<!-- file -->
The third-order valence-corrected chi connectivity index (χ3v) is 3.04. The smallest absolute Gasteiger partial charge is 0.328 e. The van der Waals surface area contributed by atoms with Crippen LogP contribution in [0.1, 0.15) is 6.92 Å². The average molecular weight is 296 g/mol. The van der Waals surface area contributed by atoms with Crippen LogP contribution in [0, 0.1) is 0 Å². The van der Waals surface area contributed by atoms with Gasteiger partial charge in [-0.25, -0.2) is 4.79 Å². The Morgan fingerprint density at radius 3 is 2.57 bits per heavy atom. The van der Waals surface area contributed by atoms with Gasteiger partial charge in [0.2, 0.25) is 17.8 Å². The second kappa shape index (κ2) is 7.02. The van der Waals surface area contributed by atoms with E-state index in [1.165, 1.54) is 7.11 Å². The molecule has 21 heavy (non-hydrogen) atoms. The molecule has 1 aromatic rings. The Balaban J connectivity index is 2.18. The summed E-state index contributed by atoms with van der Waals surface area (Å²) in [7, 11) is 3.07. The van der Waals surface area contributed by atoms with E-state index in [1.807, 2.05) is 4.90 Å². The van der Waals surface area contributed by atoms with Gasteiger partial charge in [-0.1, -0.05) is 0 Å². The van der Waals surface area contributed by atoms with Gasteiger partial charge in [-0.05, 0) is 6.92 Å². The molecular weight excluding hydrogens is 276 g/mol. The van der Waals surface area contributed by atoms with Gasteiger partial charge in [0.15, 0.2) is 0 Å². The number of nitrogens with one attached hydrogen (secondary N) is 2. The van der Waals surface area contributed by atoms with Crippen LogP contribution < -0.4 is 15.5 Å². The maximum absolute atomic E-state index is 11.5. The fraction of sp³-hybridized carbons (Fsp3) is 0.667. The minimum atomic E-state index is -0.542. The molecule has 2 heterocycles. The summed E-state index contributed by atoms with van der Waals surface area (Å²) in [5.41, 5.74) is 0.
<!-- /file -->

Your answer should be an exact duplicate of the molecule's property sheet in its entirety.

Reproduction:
The third-order valence-corrected chi connectivity index (χ3v) is 3.04. The smallest absolute Gasteiger partial charge is 0.328 e. The van der Waals surface area contributed by atoms with Crippen LogP contribution in [0.1, 0.15) is 6.92 Å². The average molecular weight is 296 g/mol. The van der Waals surface area contributed by atoms with Crippen LogP contribution in [0, 0.1) is 0 Å². The van der Waals surface area contributed by atoms with Gasteiger partial charge in [-0.25, -0.2) is 4.79 Å². The Morgan fingerprint density at radius 3 is 2.57 bits per heavy atom. The van der Waals surface area contributed by atoms with Gasteiger partial charge in [0.2, 0.25) is 17.8 Å². The second kappa shape index (κ2) is 7.02. The van der Waals surface area contributed by atoms with E-state index in [1.165, 1.54) is 7.11 Å². The molecule has 21 heavy (non-hydrogen) atoms. The molecule has 1 aromatic rings. The Balaban J connectivity index is 2.18. The summed E-state index contributed by atoms with van der Waals surface area (Å²) in [7, 11) is 3.07. The van der Waals surface area contributed by atoms with E-state index in [1.807, 2.05) is 4.90 Å². The van der Waals surface area contributed by atoms with Gasteiger partial charge in [-0.1, -0.05) is 0 Å². The van der Waals surface area contributed by atoms with Gasteiger partial charge in [-0.05, 0) is 6.92 Å². The molecular weight excluding hydrogens is 276 g/mol. The van der Waals surface area contributed by atoms with Gasteiger partial charge in [0.15, 0.2) is 0 Å². The number of nitrogens with one attached hydrogen (secondary N) is 2. The van der Waals surface area contributed by atoms with Crippen LogP contribution < -0.4 is 15.5 Å². The maximum absolute atomic E-state index is 11.5. The fraction of sp³-hybridized carbons (Fsp3) is 0.667. The minimum atomic E-state index is -0.542. The molecule has 2 heterocycles. The summed E-state index contributed by atoms with van der Waals surface area (Å²) in [5.41, 5.74) is 0.